Time and again, we hear stories of people who have been out of work for a long stretch of time, who suddenly find employment in places they never thought to look.
Take for example the story of one young woman, unemployed for three years, who has maintained contacts with people she’s met at alumni events for her alma mater. Out of the blue, one of these contacts messages her up to say they have a position that would be perfect for her. And she wouldn’t have kept in touch with that contact if not for the internet.
Even with so many people out of a job and looking for positions, it is still incredibly possible to find a job online. Employment consulting firm CareerXRoads found that 13.2% of hirings were done from job boards and 22.3% were from a company’s website in 2009 alone.
Below are some useful tips you can employ when it comes time to hit the web for your next job lead.
Don’t blanket your resume
It can sometimes be tempting to send out our resume to every possible contact, but that can be a problem, particularly now that so much is shared online. Some employers may view it as spamming if they notice you sending your info in for several different positions at the same company, and it could come off like you lack focus.
Instead, really hone in on the jobs you would be best suited for and that best match your skill set. You want to get the resume into the right hands. And keep your applications to one per company. Likewise, tailor your cover letter and introductory email to each job you submit for. The key here is customization, so you don’t appear to be desperately grasping at any company that will take you.
Constantly update your resume
It’s imperative that employers be able to find your resume online, and a resume database is a great way to make that happen. Upload your doc to one of the many database tools available on the internet, and make sure to use keywords relative to the jobs you are looking for.
Then, once your resume is available online, update it constantly. This will help keep you near the top of the search results for these databases. You can even make just one tiny change, but try to do so at least once a day.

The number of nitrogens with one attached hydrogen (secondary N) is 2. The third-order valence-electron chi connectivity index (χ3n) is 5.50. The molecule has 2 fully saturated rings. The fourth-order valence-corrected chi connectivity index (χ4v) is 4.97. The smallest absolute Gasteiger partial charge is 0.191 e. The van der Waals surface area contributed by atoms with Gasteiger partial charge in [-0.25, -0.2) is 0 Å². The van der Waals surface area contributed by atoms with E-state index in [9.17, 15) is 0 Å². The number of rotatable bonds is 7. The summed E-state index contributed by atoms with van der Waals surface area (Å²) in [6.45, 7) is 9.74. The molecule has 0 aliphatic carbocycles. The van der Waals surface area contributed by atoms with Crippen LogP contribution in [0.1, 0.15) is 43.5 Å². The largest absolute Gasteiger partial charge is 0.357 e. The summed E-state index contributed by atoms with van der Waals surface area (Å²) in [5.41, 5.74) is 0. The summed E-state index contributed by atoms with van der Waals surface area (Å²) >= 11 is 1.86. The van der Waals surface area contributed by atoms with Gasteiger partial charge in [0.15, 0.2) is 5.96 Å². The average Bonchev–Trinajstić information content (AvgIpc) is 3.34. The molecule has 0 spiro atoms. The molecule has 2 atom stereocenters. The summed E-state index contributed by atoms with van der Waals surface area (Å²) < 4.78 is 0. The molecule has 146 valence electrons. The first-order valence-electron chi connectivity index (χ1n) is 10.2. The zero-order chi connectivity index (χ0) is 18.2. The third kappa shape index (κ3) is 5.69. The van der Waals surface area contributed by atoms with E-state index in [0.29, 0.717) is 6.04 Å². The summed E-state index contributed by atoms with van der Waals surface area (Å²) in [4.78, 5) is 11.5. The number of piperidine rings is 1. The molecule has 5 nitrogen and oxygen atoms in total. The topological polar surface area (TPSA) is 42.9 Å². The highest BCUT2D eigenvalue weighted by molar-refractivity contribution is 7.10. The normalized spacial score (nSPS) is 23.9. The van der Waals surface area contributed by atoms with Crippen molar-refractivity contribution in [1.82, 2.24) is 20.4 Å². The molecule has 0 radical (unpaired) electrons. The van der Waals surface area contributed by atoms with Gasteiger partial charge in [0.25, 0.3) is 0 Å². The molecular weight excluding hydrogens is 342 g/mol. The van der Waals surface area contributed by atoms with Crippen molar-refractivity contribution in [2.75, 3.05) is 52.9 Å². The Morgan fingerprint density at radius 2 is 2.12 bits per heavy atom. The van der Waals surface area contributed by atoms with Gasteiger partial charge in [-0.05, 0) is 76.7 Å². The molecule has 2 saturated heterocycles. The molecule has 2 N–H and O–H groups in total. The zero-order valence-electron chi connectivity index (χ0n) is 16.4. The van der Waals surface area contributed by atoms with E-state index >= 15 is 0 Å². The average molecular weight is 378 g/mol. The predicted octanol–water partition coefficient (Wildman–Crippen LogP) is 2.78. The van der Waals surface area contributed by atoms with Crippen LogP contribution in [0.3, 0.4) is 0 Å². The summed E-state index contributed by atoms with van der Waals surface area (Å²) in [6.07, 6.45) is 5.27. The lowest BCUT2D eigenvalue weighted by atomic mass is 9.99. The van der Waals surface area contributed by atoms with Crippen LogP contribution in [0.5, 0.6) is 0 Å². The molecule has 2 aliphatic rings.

Have an online presence
Similar to making sure your resume is available online, you also want to make sure your presence is felt throughout the internet. You want contacts you have met or past co-workers to be able to find you if a position opens up in your field that they want to speak to you about, and people are reaching out online in large numbers for this very purpose.
Visible Facebook, Twitter or LinkedIn profiles are a great way to start. Employers can find you, and you can likewise follow others in your industry, to get a feel for when things open up at their firms.
Clean up profiles
While these profiles are a useful way to keep in contact with others, it is crucial that you clean up your content. You don’t want any potential employers to come across questionable content on your page. Interviewers often browse the social media profiles of individuals they are considering hiring, so removing risque photos, overly political or profane posts, and any other negative content will go a long way to making you look like a better candidate.
Utilize social media
Once you’ve got those social media pages cleaned up, use them. Try to expand your social media reach, linking with people you meet an industry events and mixers. Sometimes you can make great contacts just connecting with friends of friends. And social media is an ideal place to get involved with various groups linked to your industry, or to join private circles of likeminded individuals in the same line of work. It’s just like getting together with colleagues to talk shop, only in the virtual world.
Listen, finding a job can sometimes feel like an uphill battle, but using some of the tools we have at our disposal can make that climb that much easier. And it’s no question that the internet has quickly become one of the quickest and most efficient tools of the trade–so make sure to use it wisely.